Neo-Assyrian Art

An Assyrian artistic style distinct from that of Babylonian art, which was the dominant contemporary art in Mesopotamia, began to emerge c. 1500 BC, well before their empire included Sumer, and lasted until the fall of Nineveh in 612 BC. It had a much greater use of stone and gypsum alabaster for large sculpture.

The best-known works are the huge lamassu guarding entrance ways, and Assyrian palace reliefs on thin slabs of alabaster, which were originally painted, at least in part, and fixed on the wall all round the main rooms of palaces.

Lamassu

Lamassu, from the entrance into the kings private apartments; 865-860 BC. British Museum.

Lamassu were protective minor deities or spirits. They have wings, a male human head with the elaborate headgear of a divinity, and the elaborately-braided hair and beards shared with royalty. The body is that of either a bull or a lion, the form of the feet being the main difference. Prominent pairs of lamassu were typically placed at entrances in palaces, facing the street and also internal courtyards.

Palace Reliefs

The palace reliefs contain scenes in low relief which glorify the king, showing him at war, hunting, and fulfilling other kingly roles.

Relief of the Lion hunt of Ashurbanipal. British Museum.

The royal Lion Hunt of Ashurbanipal is shown on a famous group of Assyrian palace reliefs from the North Palace of Nineveh. They are widely regarded as masterpieces of Assyrian art. They show a formalized ritual ‘hunt’ by King Ashurbanipal in an arena, where captured Asian lions were released from cages for the king to slaughter with arrows, spears, or his sword. They were made c. 645–635 BC.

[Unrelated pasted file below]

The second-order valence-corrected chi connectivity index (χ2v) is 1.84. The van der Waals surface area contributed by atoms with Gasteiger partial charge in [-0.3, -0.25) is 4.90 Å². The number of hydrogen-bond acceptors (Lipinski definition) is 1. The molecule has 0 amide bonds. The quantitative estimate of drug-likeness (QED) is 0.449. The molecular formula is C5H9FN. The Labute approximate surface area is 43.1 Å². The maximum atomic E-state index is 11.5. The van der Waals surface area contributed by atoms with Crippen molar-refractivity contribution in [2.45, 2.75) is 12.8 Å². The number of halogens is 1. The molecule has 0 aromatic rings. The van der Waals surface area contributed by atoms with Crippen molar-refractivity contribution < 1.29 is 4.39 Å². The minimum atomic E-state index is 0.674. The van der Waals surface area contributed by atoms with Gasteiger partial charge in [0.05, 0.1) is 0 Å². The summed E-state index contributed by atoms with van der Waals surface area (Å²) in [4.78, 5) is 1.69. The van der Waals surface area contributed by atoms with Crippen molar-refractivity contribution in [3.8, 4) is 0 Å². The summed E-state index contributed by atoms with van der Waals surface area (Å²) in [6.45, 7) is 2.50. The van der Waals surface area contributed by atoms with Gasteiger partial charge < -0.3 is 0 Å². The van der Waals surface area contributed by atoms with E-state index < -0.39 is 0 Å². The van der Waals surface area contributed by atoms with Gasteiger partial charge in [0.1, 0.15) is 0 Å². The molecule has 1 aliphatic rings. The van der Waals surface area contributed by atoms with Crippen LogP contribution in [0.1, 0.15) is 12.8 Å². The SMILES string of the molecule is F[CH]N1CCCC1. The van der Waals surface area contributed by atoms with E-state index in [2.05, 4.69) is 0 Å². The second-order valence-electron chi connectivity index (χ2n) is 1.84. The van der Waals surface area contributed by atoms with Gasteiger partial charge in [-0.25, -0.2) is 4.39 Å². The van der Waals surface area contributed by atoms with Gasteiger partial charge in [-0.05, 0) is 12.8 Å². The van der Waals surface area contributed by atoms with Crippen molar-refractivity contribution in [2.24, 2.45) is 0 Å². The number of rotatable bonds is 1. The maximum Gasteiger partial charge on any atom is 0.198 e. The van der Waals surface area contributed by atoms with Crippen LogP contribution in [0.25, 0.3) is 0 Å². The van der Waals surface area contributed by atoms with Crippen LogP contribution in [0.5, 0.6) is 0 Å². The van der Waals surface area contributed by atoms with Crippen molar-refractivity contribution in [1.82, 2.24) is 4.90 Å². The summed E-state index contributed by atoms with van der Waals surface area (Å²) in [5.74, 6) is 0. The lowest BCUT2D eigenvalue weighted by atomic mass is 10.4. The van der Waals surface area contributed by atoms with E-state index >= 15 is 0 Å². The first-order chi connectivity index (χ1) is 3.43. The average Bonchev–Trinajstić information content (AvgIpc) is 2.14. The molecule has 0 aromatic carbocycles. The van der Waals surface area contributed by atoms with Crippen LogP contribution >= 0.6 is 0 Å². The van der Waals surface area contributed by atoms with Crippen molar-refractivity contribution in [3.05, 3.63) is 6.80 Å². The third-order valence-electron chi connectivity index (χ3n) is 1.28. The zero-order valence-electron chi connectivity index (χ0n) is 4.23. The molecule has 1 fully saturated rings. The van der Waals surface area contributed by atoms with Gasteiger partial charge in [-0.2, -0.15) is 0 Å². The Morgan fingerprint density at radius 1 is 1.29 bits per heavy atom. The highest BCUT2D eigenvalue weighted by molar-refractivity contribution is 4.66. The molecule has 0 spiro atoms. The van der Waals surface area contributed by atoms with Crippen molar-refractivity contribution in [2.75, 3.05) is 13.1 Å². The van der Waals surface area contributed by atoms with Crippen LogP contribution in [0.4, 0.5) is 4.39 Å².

Reliefs of minor supernatural beings, called winged genies, are also commonplace. The genies often perform a gesture of purification, fertilization or blessing with a bucket and cone; the meaning of this remains unclear.

Winged genie, Nimrud, c. 870 BC, with inscription running across his midriff.

Other Sculpture

Nimrud Ivories

The Nimrud ivories are a large group of small carved ivory plaques and figures dating from the 9th to the 7th c. BC that were excavated from the Assyrian city of Nimrud.

Nimrud ivory lion eating a man.jpg
An ivory plaque which depicts a lion devouring a human.

The ivories mostly originated outside Mesopotamia and are thought to have been made in the Levant and Egypt from the extinct Syrian elephant. They are carved with motifs typical of those regions and were used to decorate a variety of high-status objects, including pieces of furniture, chariots and horse-trappings, weapons, and small portable objects of various kinds.

Many of the ivories would have originally been decorated with gold leaf or semi-precious stones, which were stripped from them at some point before their final burial. A large group were found in what was a palace storeroom. Many others were found at the bottom of wells, having apparently been dumped there when the city was sacked during the poorly-recorded collapse of the Assyrian Empire between 616 BC and 599 BC.

The majority are housed in the British Museum.

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